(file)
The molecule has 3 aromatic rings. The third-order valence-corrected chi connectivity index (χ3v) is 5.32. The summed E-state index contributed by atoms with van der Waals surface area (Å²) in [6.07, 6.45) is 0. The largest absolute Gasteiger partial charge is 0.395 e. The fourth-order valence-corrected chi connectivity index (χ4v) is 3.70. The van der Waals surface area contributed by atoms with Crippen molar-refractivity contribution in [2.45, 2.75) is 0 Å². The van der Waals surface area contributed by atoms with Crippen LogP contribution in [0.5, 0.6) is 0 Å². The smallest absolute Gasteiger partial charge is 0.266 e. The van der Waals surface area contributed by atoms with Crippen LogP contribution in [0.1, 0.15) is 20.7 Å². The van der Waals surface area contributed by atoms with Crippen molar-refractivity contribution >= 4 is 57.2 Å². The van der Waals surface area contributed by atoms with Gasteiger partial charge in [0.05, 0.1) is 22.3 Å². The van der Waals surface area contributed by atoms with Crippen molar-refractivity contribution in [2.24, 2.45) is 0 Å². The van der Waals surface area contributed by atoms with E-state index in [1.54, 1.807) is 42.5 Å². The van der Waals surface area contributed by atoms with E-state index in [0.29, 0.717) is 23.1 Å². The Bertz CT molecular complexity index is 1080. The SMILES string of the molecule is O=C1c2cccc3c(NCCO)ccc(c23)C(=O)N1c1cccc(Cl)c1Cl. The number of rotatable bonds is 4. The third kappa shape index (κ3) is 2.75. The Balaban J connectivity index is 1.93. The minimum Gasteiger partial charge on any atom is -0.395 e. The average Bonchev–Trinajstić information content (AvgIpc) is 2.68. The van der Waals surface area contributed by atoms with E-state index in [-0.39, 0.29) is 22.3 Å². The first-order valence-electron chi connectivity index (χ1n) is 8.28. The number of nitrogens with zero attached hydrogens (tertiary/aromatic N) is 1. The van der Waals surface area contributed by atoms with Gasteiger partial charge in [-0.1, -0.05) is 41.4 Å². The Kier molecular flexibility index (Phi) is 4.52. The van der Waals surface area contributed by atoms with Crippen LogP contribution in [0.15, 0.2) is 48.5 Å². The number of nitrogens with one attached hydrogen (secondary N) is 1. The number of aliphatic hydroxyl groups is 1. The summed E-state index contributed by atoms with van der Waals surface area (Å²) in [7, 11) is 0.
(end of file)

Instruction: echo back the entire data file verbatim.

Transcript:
The molecule has 3 aromatic rings. The third-order valence-corrected chi connectivity index (χ3v) is 5.32. The summed E-state index contributed by atoms with van der Waals surface area (Å²) in [6.07, 6.45) is 0. The largest absolute Gasteiger partial charge is 0.395 e. The fourth-order valence-corrected chi connectivity index (χ4v) is 3.70. The van der Waals surface area contributed by atoms with Crippen molar-refractivity contribution in [2.45, 2.75) is 0 Å². The van der Waals surface area contributed by atoms with Crippen LogP contribution in [0.5, 0.6) is 0 Å². The smallest absolute Gasteiger partial charge is 0.266 e. The van der Waals surface area contributed by atoms with Crippen LogP contribution in [0.1, 0.15) is 20.7 Å². The van der Waals surface area contributed by atoms with Crippen molar-refractivity contribution >= 4 is 57.2 Å². The van der Waals surface area contributed by atoms with Gasteiger partial charge in [0.05, 0.1) is 22.3 Å². The van der Waals surface area contributed by atoms with Crippen molar-refractivity contribution in [2.24, 2.45) is 0 Å². The van der Waals surface area contributed by atoms with E-state index in [1.54, 1.807) is 42.5 Å². The van der Waals surface area contributed by atoms with E-state index in [0.29, 0.717) is 23.1 Å². The Bertz CT molecular complexity index is 1080. The SMILES string of the molecule is O=C1c2cccc3c(NCCO)ccc(c23)C(=O)N1c1cccc(Cl)c1Cl. The number of rotatable bonds is 4. The third kappa shape index (κ3) is 2.75. The Balaban J connectivity index is 1.93. The minimum Gasteiger partial charge on any atom is -0.395 e. The average Bonchev–Trinajstić information content (AvgIpc) is 2.68. The van der Waals surface area contributed by atoms with E-state index in [-0.39, 0.29) is 22.3 Å². The first-order valence-electron chi connectivity index (χ1n) is 8.28. The number of nitrogens with zero attached hydrogens (tertiary/aromatic N) is 1. The van der Waals surface area contributed by atoms with Gasteiger partial charge in [-0.1, -0.05) is 41.4 Å². The Kier molecular flexibility index (Phi) is 4.52. The van der Waals surface area contributed by atoms with Crippen LogP contribution in [0.15, 0.2) is 48.5 Å². The number of nitrogens with one attached hydrogen (secondary N) is 1. The number of aliphatic hydroxyl groups is 1. The summed E-state index contributed by atoms with van der Waals surface area (Å²) in [7, 11) is 0.